This last month or so was the first time in a long time I got to really settle in at home in the summer.  To me, one thing that settling in means is buying a lot of fresh food, and cooking it up.  Plums just appeared at my farmer’s market a few weeks ago, and my husband loves watermelon.  Plus, I was testing out recipes for raspberry jam, in advance of picking black raspberries as they come into season at my friend’s secret raspberry picking spot.  So, I found myself about to leave town, in the phase known as “eat the fridge,” with a bowlful of plums, 3/4 of a fairly good orange watermelon, part of a jar of jam, etc.

At first this really bummed me out because I cannot stand to waste food, I pride myself on planning so that we’ll eat everything, and it seemed like a bit much to just chow down.

Then I got to thinking, isn’t this the original reason for preserved foods, because you can’t eat everything while it’s fresh?  The plums we’re pretty easy, canned into a delicious compote (more about that later).

 

 

Watermelon, though?  A quick search produced this article on The Hip Girls Guide to Homemaking and this one on Mother Earth News.  I basically followed their advice.  Cutting the watermelon into quarters longways definitely made it easier to slice it thinly, and to take out lots of seeds, although more appeared as it dried.  The flavor of these was actually really good, Bryan likened it to watermelon mixed with butternut squash.  I’m still on the fence about whether it was good enough to do again, mainly because it took forever in my oven, where forever is about 5 hours at 170° F, the lowest setting.  After letting it dry overnight, I had to heat it up again because cooled, it was stuck irrevocably to the broiler pan I used as a drying rack.  By the time it reached the “not tacky” stage recommended in Mother Earth News, it was a struggle to get it off the pan, even warm, without leaving about half behind.  The top photo has the most picturesque shreds.  If you happen to have a dehydrator though, it’s a no-brainer, you should definitely try some watermelon.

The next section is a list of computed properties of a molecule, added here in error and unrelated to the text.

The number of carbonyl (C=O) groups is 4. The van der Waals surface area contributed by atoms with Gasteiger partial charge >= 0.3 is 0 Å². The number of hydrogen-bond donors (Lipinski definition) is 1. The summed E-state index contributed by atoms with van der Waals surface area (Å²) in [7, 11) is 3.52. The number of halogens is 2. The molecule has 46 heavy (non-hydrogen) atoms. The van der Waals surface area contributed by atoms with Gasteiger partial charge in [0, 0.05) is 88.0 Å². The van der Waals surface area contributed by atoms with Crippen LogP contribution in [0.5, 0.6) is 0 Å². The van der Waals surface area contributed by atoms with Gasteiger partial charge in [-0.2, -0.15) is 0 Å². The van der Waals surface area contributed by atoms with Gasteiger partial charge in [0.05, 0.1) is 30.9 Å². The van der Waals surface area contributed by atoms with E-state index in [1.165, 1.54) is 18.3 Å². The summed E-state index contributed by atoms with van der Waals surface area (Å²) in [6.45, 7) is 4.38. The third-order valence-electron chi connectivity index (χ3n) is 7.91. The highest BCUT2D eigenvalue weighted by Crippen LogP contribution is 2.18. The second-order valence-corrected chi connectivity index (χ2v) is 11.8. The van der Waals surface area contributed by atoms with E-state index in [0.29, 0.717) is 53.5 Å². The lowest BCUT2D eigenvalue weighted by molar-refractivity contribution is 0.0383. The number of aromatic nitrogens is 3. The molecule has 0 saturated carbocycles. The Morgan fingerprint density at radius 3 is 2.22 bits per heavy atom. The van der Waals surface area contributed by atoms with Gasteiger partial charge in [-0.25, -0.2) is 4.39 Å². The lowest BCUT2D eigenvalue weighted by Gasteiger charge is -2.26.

The thing that I’m most happy about this whole escapade though, was instead of seeing all the food we had as something that had to go before we left, I started thinking of it more like an ongoing process, that tied the food to our trip and to our return.  After I started thinking this way, I bought a loaf of bread, used part of it to finish up the jam, took part of it with us, and froze part to eat when we come back.  I’m looking forward to some French toast with plum preserves!

I’ve also been inspired to think about unconventional road food this summer by Kimberley’s series on The Year in Food.  As we sat on the plane, eating fresh bread, carrots & cheese (the last ones left in the fridge, washed and/or sliced and packed to go) and shreds of dried watermelon, I was a happy camper.  Having my own food, especially interesting food, definitely takes away some of the sardine can/cattle drive feeling of flying these days.

As I type this, we are getting ready to head over and set up for the Ann Arbor Art Fair, in 103° weather.  The dried watermelon is all gone, finished up at the last show.  But writing this post and thinking about our food adventures is putting me in a good mood, hopefully one that will last!